Christianity, according to Rhee, is poised to play a pivotal role in the work of reconciliation in the Korean peninsula. It is difficult to know how this will actually play out, but we can be hopeful that the witness of the church can provide a framework for the difficult work of reconciliation.Continue Reading...
Archives For Leadership
In the Presbyterian Church (USA), we share a common theological language. That language, however, is filled with varying and often competing interpretations. We all say “chips,” but some of us are thinking french fries and others Baked Lays. Same words. Different meanings.Continue Reading...
It’s been a slow week here at jeffgissing.com. My family is in San Diego enjoying some vacation time and celebrating the wedding of my brother-in-law. It has been a fun week–Balboa Park, San Diego Zoo, the Science Museum!
This week I’ve been reading Mel Lawrenz’s Spiritual Influence: The Hidden Power behind Leadership. It’s a great book and is helping me get to the heart of what ministry leadership is–something that I explored last week in a couple of posts. Ministry leadership is, in its essence, a function of discipleship. If a leader is not a disciple, her leadership rests on sand rather than bedrock.
Here’s how Lawrenz puts it:
“[Great Christian leaders] know that they’re not the real influencers, but that they are being used by God, who brings enduring, transforming influence in peoples’ lives.”
He later writes:
“Leadership that is entirely self-directed [as opposed to God-directed] will always be pathological….spiritual leadership is an extension of discipleship.”
Most of us are prone to excess in this area.
We either think that ‘leadership’ is a bad thing and we avoid it or we valorize it. The problem with this approach is, of course, that Scripture bears testimony to the importance of using one’s spiritual gifts for the purpose of edifying and building up the body in ways that specifically employ our gifts.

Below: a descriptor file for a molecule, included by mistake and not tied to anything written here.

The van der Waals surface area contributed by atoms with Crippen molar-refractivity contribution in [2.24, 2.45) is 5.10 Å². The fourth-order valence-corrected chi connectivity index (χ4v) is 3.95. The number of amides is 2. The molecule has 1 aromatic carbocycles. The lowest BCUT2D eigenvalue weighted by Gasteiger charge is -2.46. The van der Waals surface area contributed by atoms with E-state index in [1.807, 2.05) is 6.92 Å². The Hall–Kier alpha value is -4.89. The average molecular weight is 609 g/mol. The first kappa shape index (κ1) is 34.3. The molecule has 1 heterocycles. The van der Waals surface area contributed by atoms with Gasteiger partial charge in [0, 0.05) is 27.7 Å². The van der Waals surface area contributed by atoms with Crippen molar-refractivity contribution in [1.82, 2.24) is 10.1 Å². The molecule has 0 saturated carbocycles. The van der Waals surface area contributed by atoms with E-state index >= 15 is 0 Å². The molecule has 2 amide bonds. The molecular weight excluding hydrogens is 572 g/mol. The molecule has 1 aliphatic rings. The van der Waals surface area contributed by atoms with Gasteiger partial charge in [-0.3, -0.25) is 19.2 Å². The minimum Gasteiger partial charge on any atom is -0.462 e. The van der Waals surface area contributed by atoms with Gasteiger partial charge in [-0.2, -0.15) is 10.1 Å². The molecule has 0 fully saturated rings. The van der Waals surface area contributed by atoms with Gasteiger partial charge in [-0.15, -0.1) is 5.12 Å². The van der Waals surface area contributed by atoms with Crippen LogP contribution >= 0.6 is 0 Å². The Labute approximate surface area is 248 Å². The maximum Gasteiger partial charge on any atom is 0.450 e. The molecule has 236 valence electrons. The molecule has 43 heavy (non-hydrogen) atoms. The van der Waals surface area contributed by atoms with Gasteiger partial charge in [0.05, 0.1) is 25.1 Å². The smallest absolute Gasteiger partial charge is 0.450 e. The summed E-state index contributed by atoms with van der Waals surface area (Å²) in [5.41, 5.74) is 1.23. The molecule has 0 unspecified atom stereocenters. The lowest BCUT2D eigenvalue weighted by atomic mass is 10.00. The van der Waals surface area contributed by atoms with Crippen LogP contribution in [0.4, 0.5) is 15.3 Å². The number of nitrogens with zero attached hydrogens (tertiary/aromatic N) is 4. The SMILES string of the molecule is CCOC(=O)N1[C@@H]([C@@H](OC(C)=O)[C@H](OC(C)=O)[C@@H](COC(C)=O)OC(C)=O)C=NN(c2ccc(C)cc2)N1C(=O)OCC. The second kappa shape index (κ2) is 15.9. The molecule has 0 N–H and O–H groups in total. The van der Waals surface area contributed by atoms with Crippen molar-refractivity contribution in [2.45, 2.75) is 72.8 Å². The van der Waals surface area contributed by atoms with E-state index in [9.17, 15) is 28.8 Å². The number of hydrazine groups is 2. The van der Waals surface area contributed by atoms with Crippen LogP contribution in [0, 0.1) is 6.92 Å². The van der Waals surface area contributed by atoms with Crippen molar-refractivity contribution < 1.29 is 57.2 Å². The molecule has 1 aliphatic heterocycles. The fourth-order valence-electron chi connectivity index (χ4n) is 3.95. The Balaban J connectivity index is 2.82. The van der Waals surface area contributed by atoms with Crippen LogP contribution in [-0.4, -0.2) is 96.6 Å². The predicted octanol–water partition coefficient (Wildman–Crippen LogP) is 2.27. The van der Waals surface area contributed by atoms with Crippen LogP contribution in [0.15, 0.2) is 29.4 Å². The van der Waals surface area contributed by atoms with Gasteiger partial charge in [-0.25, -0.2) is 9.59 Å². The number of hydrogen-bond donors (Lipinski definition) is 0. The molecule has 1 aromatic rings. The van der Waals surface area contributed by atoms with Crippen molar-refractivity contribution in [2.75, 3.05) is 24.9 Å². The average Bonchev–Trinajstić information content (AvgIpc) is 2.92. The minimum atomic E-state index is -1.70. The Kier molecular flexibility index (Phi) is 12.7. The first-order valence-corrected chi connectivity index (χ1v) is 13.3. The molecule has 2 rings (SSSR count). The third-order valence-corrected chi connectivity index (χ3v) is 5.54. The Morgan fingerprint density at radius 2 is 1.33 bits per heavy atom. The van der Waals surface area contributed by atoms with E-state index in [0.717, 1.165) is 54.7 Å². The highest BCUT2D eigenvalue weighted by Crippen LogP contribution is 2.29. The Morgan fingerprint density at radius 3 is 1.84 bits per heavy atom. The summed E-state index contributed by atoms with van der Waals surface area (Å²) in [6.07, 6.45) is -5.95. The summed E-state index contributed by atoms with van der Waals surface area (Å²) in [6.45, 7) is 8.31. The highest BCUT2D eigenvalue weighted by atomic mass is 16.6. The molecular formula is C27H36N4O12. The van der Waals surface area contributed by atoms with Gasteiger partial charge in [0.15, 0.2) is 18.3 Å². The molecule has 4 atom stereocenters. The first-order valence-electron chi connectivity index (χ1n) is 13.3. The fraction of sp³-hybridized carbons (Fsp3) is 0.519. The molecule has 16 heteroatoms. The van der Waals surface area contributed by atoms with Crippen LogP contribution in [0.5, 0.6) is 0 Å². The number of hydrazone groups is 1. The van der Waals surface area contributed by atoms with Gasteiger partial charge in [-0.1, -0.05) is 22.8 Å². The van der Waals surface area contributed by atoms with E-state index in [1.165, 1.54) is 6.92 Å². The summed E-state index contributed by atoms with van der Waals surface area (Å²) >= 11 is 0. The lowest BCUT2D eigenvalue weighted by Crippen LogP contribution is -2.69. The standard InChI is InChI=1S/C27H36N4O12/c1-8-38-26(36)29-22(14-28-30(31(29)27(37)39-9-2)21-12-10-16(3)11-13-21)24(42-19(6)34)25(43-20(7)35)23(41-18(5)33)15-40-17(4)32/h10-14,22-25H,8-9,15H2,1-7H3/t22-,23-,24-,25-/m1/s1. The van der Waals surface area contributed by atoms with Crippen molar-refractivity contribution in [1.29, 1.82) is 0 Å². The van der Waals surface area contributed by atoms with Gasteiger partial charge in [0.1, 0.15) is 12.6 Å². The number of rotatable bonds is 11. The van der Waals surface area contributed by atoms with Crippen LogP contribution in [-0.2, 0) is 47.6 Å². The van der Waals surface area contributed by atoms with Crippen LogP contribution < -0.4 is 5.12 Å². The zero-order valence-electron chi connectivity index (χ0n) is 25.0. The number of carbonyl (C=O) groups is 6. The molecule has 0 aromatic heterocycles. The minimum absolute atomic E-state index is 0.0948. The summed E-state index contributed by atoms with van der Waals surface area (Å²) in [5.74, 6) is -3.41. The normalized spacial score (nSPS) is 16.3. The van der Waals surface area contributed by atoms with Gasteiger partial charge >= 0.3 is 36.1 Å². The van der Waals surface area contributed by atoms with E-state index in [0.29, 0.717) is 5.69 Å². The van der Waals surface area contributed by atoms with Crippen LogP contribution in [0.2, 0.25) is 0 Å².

On the other hand, many of us go further than Scripture to become obsessed with leadership. As Lawrenz points out in his book, there is no generic term in Scripture for leadership. Leadership is ever and always linked to participation in the mission of God in a specific and concrete way. Leadership is not abstract and ephemeral, it is concrete and involved getting your hands dirty in mission.
This week I’m in Madison, WI for InterVarsity’s annual leadership meetings. This year we’ve been hearing from Dr. Dan Meyer, Senior Pastor of Christ Church, Oak Brook (IL). Dan is the co-author of the IVP book, Leadership Essentials. In this morning’s session, Meyer quoted Augustine, the fifth century Bishop of Hippo on the role of the minister. It’s one of my favorite quotes on ministry.
“Disturbers are to be rebuked, the low-spirited to be encouraged, the infirm to be supported, objectors confuted, the treacherous guarded against, the unskilled taught, the lazy aroused, the contentious restrained, the haughty repressed, litigants pacified, the poor relieved, the oppressed liberated, the good approved, the evil borne with and all are to be loved.” -Augustine, Bishop of Hippo
This is a tall order, isn’t it? As I reflected on Augustine’s words I was reminded that in order to come anywhere close to doing this list requires that a pastor be–before all things–a saint, someone who is holy. Consider your pastors, are you giving them time, opportunity, and encouragement to become holier? I sometimes wonder whether the relative weakness of the American church has been caused by the relative functional godlessness of many of our leaders.
What needs to change in order to better facilitate godly leadership?
This series of slides contains a wealth of knowledge about how pastors can work more effectively. Don’t get me wrong, I don’t want to start thinking of pastors as “non-profit executives” (this is a part, not the essence, of our calling).
The critical work of pastoring–prayer, study, counseling–requires time. And in order to make time for this crucial pastoral work, pastors must be willing to be ruthless about not allowing their managerial work to push their critical pastoral duties to the margins. In effect, managing oneself in ministry is part of discipleship.